Cyber criminals reportedly hacked into the electronic fund transfer system of Nepal’s private-sector bank NIC ASIA. Hackers tried to make illegal payment worth millions of rupees from the bank accounts using the Society for Worldwide Interbank Financial Telecommunication (SWIFT) electronic money transfer system.
NIC ASIA Bank is one of the largest private sector commercial banks in the Nepal with 78 branches across Nepal.
Brussels-based SWIFT or Society for Worldwide Interbank Financial Telecommunication provides a network that enables financial institutions worldwide to send and receive information about financial transactions in a secure environment. The majority of international interbank messages use the SWIFT network. As of 2015, SWIFT linked more than 11,000 financial institutions in more than 200 countries and territories, who were exchanging an average of over 15 million messages per day.
Hackers last month made about $4.4 million in fraudulent transfers from Kathmandu-based NIC Asia Bank to countries including Britain, China, Japan, Singapore and the United States when the bank was closed during Tihar – aka Deepawali or Diwali – a five-day Hindu festival and one of Nepal’s biggest holidays.
So far, the country’s central bank Nepal Rastra Bank NRB was able to recover $3.9 million, although $580,000 had already been released to overseas bank accountholders, the Nepal’s news service reports.NRB officials said “We have also written to international banks and central banks of different countries not to entertain transactions generated from NIC Asia,”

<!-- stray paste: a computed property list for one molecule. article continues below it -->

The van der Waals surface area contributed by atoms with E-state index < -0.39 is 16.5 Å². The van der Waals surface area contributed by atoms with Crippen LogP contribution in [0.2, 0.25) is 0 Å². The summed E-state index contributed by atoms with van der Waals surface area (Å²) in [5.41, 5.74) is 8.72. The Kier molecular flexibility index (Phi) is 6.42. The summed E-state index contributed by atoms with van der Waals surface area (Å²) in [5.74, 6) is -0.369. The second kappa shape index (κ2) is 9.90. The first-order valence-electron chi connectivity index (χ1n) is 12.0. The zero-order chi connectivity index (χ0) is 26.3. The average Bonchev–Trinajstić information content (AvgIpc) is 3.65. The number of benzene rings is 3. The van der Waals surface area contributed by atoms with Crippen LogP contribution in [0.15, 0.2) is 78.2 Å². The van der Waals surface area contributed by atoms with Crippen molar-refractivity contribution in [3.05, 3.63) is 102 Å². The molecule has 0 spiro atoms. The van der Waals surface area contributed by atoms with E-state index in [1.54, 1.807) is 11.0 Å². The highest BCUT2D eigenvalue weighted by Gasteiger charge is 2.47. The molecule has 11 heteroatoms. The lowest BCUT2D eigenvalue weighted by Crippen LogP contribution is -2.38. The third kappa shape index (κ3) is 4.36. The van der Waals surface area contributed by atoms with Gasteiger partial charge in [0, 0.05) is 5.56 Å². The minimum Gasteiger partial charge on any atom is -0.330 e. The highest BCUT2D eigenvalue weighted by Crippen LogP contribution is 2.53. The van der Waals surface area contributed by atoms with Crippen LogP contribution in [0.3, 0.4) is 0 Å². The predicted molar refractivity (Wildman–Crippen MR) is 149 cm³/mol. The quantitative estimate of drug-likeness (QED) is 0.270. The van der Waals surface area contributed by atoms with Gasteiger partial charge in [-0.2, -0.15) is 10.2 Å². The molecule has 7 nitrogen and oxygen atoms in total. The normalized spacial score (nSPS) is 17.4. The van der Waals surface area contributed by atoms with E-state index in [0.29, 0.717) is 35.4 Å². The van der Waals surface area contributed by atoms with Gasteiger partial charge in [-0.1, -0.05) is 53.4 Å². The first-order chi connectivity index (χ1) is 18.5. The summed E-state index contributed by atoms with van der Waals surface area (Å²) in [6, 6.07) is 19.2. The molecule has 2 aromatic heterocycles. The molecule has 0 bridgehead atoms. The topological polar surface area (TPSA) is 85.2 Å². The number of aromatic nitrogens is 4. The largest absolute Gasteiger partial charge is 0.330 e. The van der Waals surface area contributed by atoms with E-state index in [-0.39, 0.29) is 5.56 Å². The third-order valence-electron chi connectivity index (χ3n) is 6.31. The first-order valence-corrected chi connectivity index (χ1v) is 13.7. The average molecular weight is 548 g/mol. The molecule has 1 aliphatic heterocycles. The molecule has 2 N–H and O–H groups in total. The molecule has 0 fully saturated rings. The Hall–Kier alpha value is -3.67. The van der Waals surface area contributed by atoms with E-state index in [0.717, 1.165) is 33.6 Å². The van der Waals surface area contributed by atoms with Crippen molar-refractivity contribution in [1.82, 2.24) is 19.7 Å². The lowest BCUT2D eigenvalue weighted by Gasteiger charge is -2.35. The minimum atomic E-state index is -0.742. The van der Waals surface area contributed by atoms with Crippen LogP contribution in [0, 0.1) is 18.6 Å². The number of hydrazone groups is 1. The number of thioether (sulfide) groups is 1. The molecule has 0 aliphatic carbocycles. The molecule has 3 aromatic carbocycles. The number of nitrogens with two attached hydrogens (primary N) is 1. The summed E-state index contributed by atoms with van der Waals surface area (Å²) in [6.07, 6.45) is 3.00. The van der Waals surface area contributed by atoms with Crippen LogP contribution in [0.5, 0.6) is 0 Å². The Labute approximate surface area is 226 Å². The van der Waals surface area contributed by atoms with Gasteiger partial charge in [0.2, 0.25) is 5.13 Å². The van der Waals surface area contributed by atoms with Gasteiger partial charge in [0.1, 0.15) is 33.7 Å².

After forensic investigation of illegal fund transfer with its SWIFT server, NIC Asia Bank has sought support from the Central Investigation Bureau of Nepal Police to track down the hacker.
NIC Asia Bank had carried out forensic investigation with support of KPMG India and submitted its report to Nepal Rastra Bank. It also shared the findings of the initial investigation with CIB.
Pushkar Karki, deputy inspector general of Nepal Police and chief of CIB, said initial investigation showed the payment order was placed by hacking the bank’s SWIFT server. “CIB has started investigating how the server was hacked,” said Karki, adding, “Our investigation will reveal whether or not the bank had adopted proper safeguards and which party was involved in the hacking.”
When various news channels approached SWIFT said it does not comment on individual entities.
A SWIFT spokesperson said:”When a case of potential fraud is reported to us, we offer our assistance to the affected user to help secure its environment.”
“We subsequently share relevant information on an anonymised basis with the community. This preserves confidentiality, whilst assisting other SWIFT users to take appropriate measures to protect themselves. We have no indication that our network and core messaging services have been compromised”.
A separate investigation carried out by the central bank immediately after NIC Asia Bank notified the regulator revealed that staffers assigned to operate the SWIFT system of the bank had used a computer dedicated for SWIFT operation for other purposes also.
In 2015, a report prepared by the Russia-based computer security firm Kaspersky Lab had said international cybercriminals had attempted to attack financial institutions in Nepal using a malware called Carbanak.